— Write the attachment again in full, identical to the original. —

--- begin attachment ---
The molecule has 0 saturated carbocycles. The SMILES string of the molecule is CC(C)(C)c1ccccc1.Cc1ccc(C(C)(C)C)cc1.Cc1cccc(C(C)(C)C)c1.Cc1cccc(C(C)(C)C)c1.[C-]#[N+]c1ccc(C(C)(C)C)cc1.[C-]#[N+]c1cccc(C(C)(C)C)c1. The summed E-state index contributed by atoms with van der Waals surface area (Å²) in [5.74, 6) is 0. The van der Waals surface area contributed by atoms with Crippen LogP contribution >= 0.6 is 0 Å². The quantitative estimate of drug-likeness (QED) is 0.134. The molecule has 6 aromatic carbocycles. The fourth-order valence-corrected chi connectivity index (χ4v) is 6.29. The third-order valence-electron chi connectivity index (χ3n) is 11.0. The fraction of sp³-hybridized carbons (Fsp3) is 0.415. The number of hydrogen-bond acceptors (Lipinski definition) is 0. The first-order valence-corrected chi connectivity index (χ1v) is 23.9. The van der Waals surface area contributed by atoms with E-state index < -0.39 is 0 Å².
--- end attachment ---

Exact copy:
The molecule has 0 saturated carbocycles. The SMILES string of the molecule is CC(C)(C)c1ccccc1.Cc1ccc(C(C)(C)C)cc1.Cc1cccc(C(C)(C)C)c1.Cc1cccc(C(C)(C)C)c1.[C-]#[N+]c1ccc(C(C)(C)C)cc1.[C-]#[N+]c1cccc(C(C)(C)C)c1. The summed E-state index contributed by atoms with van der Waals surface area (Å²) in [5.74, 6) is 0. The van der Waals surface area contributed by atoms with Crippen LogP contribution >= 0.6 is 0 Å². The quantitative estimate of drug-likeness (QED) is 0.134. The molecule has 6 aromatic carbocycles. The fourth-order valence-corrected chi connectivity index (χ4v) is 6.29. The third-order valence-electron chi connectivity index (χ3n) is 11.0. The fraction of sp³-hybridized carbons (Fsp3) is 0.415. The number of hydrogen-bond acceptors (Lipinski definition) is 0. The first-order valence-corrected chi connectivity index (χ1v) is 23.9. The van der Waals surface area contributed by atoms with E-state index < -0.39 is 0 Å².